food and meditation?

General discussion of issues related to Theravada Meditation, e.g. meditation postures, developing a regular sitting practice, skillfully relating to difficulties and hindrances, etc.

food and meditation?

Postby johnny » Thu Jul 26, 2012 6:53 pm

what is the best dietary condition for meditation?

empty stomach?

full?

certain foods over others?
Last edited by johnny on Fri Aug 03, 2012 6:49 am, edited 1 time in total.
The time would not pass. Somebody was playing with the clocks, and not only the electronic clocks but the wind-up kind too. The second hand on my watch would twitch once, and a year would pass, and then it would twitch again.
There was nothing I could do about it. As an Earthling I had to believe whatever clocks said -and calendars.”
― Kurt Vonnegut, Slaughterhouse-Five
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Re: food and mediation?

Postby Micheal Kush » Thu Jul 26, 2012 7:35 pm

According to my expierence, its best to have a somewhat empty stomach relatively. Full stomach is just another nusiance and hindrance and your mind will be too preoccupied with it as concentration becomes more harder to work with.

A slight snack is supportive for meditation i guess. Also try more healthy foods and ones that dont deterioate your conditon and eat wholesome foods that provide much energy. Excessive amounts of sugar and fats tend to make one easily lazy and therefore drowsiness can play a vital factor in hindering your meditation.

But all in all, whatever works for you.

With metta,mike
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Re: food and mediation?

Postby johnny » Thu Jul 26, 2012 10:24 pm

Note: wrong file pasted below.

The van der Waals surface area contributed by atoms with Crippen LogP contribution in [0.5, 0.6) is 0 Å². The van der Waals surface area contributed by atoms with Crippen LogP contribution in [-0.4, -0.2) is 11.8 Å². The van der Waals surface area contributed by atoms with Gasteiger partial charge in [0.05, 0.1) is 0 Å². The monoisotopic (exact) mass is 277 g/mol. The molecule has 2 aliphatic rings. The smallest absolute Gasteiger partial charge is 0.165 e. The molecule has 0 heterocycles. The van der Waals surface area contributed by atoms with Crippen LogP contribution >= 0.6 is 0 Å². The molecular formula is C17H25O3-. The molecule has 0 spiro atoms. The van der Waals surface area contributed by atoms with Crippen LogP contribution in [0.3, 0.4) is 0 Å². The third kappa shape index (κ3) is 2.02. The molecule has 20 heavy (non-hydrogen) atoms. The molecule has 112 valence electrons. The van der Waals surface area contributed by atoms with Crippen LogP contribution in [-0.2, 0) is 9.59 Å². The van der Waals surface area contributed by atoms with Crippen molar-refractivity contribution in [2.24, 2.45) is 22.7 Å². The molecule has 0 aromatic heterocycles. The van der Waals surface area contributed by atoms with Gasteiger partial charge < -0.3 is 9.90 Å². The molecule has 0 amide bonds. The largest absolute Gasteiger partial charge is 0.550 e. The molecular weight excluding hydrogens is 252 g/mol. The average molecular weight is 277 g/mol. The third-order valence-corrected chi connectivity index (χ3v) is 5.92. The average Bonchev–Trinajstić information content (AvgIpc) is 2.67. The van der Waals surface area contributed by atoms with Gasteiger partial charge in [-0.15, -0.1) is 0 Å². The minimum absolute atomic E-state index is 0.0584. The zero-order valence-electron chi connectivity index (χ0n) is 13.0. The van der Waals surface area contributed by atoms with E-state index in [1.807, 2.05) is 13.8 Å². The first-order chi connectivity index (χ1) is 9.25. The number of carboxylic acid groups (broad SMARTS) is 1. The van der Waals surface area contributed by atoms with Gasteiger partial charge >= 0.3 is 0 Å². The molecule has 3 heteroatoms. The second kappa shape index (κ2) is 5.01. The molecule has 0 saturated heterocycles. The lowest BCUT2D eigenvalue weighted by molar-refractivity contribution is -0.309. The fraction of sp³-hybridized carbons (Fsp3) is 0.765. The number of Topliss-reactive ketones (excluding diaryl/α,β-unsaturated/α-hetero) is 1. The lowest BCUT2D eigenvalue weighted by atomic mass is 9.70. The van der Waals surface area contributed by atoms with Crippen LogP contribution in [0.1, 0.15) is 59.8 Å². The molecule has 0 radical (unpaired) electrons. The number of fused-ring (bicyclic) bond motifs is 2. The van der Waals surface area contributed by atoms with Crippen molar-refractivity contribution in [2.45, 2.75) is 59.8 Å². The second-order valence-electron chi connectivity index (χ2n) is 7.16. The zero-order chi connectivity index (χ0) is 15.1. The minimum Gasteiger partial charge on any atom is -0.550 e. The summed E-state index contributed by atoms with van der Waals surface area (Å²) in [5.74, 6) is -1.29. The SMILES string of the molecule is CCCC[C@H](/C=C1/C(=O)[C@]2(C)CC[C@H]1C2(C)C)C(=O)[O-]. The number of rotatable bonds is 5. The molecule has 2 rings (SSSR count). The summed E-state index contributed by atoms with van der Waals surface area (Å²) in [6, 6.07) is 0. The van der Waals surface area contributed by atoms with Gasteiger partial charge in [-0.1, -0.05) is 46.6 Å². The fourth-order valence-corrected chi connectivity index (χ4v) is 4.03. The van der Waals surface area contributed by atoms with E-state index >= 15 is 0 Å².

Micheal Kush wrote:According to my expierence, its best to have a somewhat empty stomach relatively. Full stomach is just another nusiance and hindrance and your mind will be too preoccupied with it as concentration becomes more harder to work with.

A slight snack is supportive for meditation i guess. Also try more healthy foods and ones that dont deterioate your conditon and eat wholesome foods that provide much energy. Excessive amounts of sugar and fats tend to make one easily lazy and therefore drowsiness can play a vital factor in hindering your meditation.

But all in all, whatever works for you.

With metta,mike


thanks, specifically what foods?
The time would not pass. Somebody was playing with the clocks, and not only the electronic clocks but the wind-up kind too. The second hand on my watch would twitch once, and a year would pass, and then it would twitch again.
There was nothing I could do about it. As an Earthling I had to believe whatever clocks said -and calendars.”
― Kurt Vonnegut, Slaughterhouse-Five
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Re: food and mediation?

Postby Micheal Kush » Thu Jul 26, 2012 11:37 pm

johnny wrote:
Micheal Kush wrote:According to my expierence, its best to have a somewhat empty stomach relatively. Full stomach is just another nusiance and hindrance and your mind will be too preoccupied with it as concentration becomes more harder to work with.

A slight snack is supportive for meditation i guess. Also try more healthy foods and ones that dont deterioate your conditon and eat wholesome foods that provide much energy. Excessive amounts of sugar and fats tend to make one easily lazy and therefore drowsiness can play a vital factor in hindering your meditation.

But all in all, whatever works for you.

With metta,mike


thanks, specifically what foods?


I would find vegetables most delightful. Also much asian food such as rice, oriental chicken, egg rolls etc. Green tea is fine as well. Pasta and steak with some juice on the side.


Just stay away from junk food though a little chocolate is good. Also just explore and fine what works best for you. Rotate around with the choices you make and set up differenr cuisines that make a satisfying meal.

With metta, mike
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Re: food and mediation?